Kerry: Iraq has regained 30 percent of territory from Daesh
Kerry says thousands of Daesh’s leaders have been removed from combat

Iraq has recaptured roughly a third of its territory from Daesh, also known as ISIL, Secretary of StateJohn Kerry said Tuesday.

"Approximately 30 percent of the territory that had been gained by ISIL has now been restored to Iraqi hands, and we are training the Iraqis and preparing for the moment where they can do more,” America’s top diplomat said in testimony before the Senate Appropriations Committee.

His comments come as the extremists face mounting pressure from a U.S.-led coalition that has mounted an air campaign against the group in Iraq and Syria while building up local military forces capable of fighting the militants themselves.

Kerry said "thousands” of Daesh’s leaders "have been taken off the battlefield” as part of the coalition’s efforts to beat back and ultimately destroy the extremists.

In Kobani alone, the group lost up to 1,000 fighters as it sought to wrest control of the border town from Kurdish defenders, Kerry said.

"We came in with very significant strikes, but more importantly, we came in and diplomatically worked with the Turks and with the Kurds, and made it possible for peshmerga to be able to pass through a corridor and come into Kobani and reinforce it," he said. "And by continuing the strikes and joining in that effort, ISIL ultimately had to admit, it lost. They were defeated."

His testimony follows the Obama administration's request for congressional authorization that would directly provide the authority to go after Daesh.

Kerry said the authorization for use of military force is an opportunity to show bipartisan support in the fight, and that the administration doesn’t want to see the authorization get bogged down in individuals’ concerns about what powers the president should have.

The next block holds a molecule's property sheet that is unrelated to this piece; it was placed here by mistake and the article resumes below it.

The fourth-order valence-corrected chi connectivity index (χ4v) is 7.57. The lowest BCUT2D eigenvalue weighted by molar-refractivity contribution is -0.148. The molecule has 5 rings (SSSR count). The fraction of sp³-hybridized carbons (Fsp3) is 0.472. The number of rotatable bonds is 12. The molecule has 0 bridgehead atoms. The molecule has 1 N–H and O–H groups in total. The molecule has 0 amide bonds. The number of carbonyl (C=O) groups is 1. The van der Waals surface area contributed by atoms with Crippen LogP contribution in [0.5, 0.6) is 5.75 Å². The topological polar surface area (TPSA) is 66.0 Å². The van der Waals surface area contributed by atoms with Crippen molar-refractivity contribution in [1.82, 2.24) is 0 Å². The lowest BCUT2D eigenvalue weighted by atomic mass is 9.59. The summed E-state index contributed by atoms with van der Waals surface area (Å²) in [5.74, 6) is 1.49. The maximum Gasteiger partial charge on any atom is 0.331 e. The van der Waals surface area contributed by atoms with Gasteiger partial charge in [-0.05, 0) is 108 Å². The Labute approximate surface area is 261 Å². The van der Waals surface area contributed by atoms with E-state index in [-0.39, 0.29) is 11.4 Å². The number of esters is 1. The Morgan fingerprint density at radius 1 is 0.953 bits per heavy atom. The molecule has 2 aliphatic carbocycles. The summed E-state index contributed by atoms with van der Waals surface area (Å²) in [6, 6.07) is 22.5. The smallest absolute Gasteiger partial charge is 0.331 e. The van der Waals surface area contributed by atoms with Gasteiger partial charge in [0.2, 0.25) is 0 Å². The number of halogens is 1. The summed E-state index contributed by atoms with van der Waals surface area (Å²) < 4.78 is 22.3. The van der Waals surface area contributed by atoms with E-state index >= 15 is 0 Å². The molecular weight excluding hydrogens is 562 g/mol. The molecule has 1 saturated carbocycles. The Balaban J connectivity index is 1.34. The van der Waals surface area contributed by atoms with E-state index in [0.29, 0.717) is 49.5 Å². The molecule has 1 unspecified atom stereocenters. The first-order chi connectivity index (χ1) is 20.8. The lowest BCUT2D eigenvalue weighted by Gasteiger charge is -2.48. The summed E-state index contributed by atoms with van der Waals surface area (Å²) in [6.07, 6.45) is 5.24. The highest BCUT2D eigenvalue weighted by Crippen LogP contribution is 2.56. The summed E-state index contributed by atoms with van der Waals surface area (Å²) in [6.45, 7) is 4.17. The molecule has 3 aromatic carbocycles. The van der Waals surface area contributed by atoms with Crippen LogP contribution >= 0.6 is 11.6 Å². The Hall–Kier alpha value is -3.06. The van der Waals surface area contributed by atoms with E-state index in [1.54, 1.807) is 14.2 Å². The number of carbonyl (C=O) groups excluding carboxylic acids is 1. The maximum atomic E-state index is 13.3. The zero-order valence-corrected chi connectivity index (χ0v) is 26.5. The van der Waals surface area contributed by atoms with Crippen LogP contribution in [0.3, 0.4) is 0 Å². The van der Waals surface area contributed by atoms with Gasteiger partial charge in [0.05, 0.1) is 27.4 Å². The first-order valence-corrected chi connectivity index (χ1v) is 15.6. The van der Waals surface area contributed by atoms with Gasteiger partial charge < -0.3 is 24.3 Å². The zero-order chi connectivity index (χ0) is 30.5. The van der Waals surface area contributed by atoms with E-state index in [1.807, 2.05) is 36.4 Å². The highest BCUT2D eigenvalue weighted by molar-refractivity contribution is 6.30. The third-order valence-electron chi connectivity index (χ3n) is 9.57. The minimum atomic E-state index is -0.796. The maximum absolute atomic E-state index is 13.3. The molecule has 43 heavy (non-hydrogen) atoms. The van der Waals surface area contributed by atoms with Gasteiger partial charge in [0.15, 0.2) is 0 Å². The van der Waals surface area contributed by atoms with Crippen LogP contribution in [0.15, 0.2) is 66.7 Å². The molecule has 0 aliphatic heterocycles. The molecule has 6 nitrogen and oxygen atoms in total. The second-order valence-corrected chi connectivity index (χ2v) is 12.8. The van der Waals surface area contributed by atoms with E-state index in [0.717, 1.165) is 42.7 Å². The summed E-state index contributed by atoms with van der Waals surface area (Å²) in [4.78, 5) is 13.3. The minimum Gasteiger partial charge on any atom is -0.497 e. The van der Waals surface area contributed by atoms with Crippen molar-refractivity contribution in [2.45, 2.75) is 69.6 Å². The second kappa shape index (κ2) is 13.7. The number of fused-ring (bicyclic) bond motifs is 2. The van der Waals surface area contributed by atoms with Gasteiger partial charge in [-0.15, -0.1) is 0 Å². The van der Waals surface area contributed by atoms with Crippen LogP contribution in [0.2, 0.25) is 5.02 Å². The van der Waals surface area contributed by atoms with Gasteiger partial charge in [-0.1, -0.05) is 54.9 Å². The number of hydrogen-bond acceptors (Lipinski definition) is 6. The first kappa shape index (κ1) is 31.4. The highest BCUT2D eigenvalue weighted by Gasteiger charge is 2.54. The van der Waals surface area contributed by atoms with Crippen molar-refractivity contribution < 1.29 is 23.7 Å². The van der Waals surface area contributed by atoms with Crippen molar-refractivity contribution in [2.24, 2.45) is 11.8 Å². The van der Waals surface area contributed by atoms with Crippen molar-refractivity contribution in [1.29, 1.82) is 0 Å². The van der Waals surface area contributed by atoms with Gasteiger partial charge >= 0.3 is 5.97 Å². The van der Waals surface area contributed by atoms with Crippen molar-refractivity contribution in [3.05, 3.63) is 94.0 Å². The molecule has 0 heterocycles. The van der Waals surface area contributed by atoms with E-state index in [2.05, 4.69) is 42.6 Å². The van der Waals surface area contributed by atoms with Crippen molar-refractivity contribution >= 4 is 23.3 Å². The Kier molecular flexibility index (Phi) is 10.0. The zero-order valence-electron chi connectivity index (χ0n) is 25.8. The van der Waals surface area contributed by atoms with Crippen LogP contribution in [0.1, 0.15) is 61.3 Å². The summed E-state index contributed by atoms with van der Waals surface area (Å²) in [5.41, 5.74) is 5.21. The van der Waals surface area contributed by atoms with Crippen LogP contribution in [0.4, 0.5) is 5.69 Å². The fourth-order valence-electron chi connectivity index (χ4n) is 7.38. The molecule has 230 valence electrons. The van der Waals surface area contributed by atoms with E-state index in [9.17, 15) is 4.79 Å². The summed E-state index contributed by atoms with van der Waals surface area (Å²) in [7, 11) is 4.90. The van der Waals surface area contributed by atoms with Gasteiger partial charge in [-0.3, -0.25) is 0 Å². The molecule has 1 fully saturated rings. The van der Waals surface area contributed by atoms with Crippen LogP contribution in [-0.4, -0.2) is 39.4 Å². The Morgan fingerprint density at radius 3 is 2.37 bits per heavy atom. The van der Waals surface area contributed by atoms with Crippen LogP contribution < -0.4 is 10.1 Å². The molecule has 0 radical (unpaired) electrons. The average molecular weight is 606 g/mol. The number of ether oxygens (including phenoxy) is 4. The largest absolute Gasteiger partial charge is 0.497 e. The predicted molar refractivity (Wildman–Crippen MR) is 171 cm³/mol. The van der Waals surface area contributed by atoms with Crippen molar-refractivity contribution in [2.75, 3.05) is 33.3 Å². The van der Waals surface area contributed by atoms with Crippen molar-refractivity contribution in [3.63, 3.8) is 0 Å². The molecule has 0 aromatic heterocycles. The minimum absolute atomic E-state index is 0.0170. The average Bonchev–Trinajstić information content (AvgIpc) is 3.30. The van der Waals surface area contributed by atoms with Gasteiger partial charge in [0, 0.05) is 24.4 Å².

"What we want is as large a vote as possible for Congress to say Daesh deserves to be defeated, and we're committed to the fight,” he said.

Asked by Senate Foreign Relations Committee lawmakers about the language of a draft resolution that President Barack Obama sent to Congress, Kerry said there was "no way" for the text to be used to justify long-term wars.

"This is a pretty straightforward prohibition without curtailing exigencies and leaving that sufficient level of fuzz that the other side can't decide, 'Oh, we got a safe haven here. We can do whatever we want,'" he said. "Rest assured, there is, in our judgment, no way possible for this language to be misinterpreted and allow a kind of mission creep that takes us into a long-term war."

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Last Modified: 2015-02-25 10:11:59
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